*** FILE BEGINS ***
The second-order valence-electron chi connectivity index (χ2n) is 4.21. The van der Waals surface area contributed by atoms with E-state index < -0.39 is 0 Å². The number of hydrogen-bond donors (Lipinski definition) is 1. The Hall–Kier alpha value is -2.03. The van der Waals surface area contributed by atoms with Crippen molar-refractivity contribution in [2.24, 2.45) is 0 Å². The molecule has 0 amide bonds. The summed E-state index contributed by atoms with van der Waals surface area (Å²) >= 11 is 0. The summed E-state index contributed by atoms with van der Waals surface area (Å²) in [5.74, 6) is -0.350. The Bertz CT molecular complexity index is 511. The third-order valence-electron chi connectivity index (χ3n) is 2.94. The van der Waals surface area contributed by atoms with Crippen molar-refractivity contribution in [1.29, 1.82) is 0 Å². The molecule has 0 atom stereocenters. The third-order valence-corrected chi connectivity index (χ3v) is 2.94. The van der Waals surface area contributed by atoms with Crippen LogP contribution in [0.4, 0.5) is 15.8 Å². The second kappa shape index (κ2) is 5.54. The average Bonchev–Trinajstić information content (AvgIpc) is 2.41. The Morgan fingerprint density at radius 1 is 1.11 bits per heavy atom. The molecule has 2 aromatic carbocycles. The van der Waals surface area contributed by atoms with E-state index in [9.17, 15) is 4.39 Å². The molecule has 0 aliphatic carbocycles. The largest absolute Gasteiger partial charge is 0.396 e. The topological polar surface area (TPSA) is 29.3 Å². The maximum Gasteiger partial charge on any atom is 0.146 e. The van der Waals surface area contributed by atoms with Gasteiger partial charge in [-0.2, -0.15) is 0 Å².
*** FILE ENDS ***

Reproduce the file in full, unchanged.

The second-order valence-electron chi connectivity index (χ2n) is 4.21. The van der Waals surface area contributed by atoms with E-state index < -0.39 is 0 Å². The number of hydrogen-bond donors (Lipinski definition) is 1. The Hall–Kier alpha value is -2.03. The van der Waals surface area contributed by atoms with Crippen molar-refractivity contribution in [2.24, 2.45) is 0 Å². The molecule has 0 amide bonds. The summed E-state index contributed by atoms with van der Waals surface area (Å²) >= 11 is 0. The summed E-state index contributed by atoms with van der Waals surface area (Å²) in [5.74, 6) is -0.350. The Bertz CT molecular complexity index is 511. The third-order valence-electron chi connectivity index (χ3n) is 2.94. The van der Waals surface area contributed by atoms with Crippen molar-refractivity contribution in [1.29, 1.82) is 0 Å². The molecule has 0 atom stereocenters. The third-order valence-corrected chi connectivity index (χ3v) is 2.94. The van der Waals surface area contributed by atoms with Crippen LogP contribution in [0.4, 0.5) is 15.8 Å². The second kappa shape index (κ2) is 5.54. The average Bonchev–Trinajstić information content (AvgIpc) is 2.41. The Morgan fingerprint density at radius 1 is 1.11 bits per heavy atom. The molecule has 2 aromatic carbocycles. The van der Waals surface area contributed by atoms with E-state index in [9.17, 15) is 4.39 Å². The molecule has 0 aliphatic carbocycles. The largest absolute Gasteiger partial charge is 0.396 e. The topological polar surface area (TPSA) is 29.3 Å². The maximum Gasteiger partial charge on any atom is 0.146 e. The van der Waals surface area contributed by atoms with Gasteiger partial charge in [-0.2, -0.15) is 0 Å².